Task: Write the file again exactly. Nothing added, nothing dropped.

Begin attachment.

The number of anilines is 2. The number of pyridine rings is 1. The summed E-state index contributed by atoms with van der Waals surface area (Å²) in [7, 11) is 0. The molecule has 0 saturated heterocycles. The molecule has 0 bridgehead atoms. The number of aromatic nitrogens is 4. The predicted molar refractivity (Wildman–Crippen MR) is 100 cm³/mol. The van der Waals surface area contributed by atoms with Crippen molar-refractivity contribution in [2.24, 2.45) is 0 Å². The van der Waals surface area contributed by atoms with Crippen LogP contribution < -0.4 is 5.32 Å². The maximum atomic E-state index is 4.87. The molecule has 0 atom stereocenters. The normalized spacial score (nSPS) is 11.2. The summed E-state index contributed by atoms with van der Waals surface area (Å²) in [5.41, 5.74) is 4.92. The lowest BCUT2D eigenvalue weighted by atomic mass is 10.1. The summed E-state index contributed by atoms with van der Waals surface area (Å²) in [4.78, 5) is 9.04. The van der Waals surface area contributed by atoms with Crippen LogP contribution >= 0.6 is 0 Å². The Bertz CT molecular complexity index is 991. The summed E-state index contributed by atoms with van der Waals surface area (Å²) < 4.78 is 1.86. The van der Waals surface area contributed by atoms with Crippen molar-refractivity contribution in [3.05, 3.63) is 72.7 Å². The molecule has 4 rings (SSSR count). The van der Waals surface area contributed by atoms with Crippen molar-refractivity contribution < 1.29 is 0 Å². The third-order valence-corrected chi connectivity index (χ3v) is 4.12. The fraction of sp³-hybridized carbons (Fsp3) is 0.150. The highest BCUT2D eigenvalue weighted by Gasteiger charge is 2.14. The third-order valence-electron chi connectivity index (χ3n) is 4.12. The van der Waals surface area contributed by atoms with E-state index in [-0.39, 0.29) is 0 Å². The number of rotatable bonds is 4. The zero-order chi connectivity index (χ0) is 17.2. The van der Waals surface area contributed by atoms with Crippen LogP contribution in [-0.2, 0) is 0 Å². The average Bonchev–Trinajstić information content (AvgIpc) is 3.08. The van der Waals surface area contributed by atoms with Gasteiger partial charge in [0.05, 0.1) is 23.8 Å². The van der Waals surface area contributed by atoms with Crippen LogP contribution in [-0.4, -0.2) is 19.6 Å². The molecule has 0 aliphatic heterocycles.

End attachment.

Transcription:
The number of anilines is 2. The number of pyridine rings is 1. The summed E-state index contributed by atoms with van der Waals surface area (Å²) in [7, 11) is 0. The molecule has 0 saturated heterocycles. The molecule has 0 bridgehead atoms. The number of aromatic nitrogens is 4. The predicted molar refractivity (Wildman–Crippen MR) is 100 cm³/mol. The van der Waals surface area contributed by atoms with Crippen molar-refractivity contribution in [2.24, 2.45) is 0 Å². The van der Waals surface area contributed by atoms with Crippen LogP contribution < -0.4 is 5.32 Å². The maximum atomic E-state index is 4.87. The molecule has 0 atom stereocenters. The normalized spacial score (nSPS) is 11.2. The summed E-state index contributed by atoms with van der Waals surface area (Å²) in [5.41, 5.74) is 4.92. The lowest BCUT2D eigenvalue weighted by atomic mass is 10.1. The summed E-state index contributed by atoms with van der Waals surface area (Å²) in [4.78, 5) is 9.04. The van der Waals surface area contributed by atoms with Crippen LogP contribution >= 0.6 is 0 Å². The Bertz CT molecular complexity index is 991. The summed E-state index contributed by atoms with van der Waals surface area (Å²) < 4.78 is 1.86. The van der Waals surface area contributed by atoms with Crippen molar-refractivity contribution in [3.05, 3.63) is 72.7 Å². The molecule has 4 rings (SSSR count). The van der Waals surface area contributed by atoms with Crippen molar-refractivity contribution < 1.29 is 0 Å². The third-order valence-corrected chi connectivity index (χ3v) is 4.12. The fraction of sp³-hybridized carbons (Fsp3) is 0.150. The highest BCUT2D eigenvalue weighted by Gasteiger charge is 2.14. The third-order valence-electron chi connectivity index (χ3n) is 4.12. The van der Waals surface area contributed by atoms with E-state index in [-0.39, 0.29) is 0 Å². The number of rotatable bonds is 4. The zero-order chi connectivity index (χ0) is 17.2. The van der Waals surface area contributed by atoms with Crippen LogP contribution in [-0.2, 0) is 0 Å². The average Bonchev–Trinajstić information content (AvgIpc) is 3.08. The van der Waals surface area contributed by atoms with Gasteiger partial charge in [0.05, 0.1) is 23.8 Å². The van der Waals surface area contributed by atoms with Crippen LogP contribution in [-0.4, -0.2) is 19.6 Å². The molecule has 0 aliphatic heterocycles.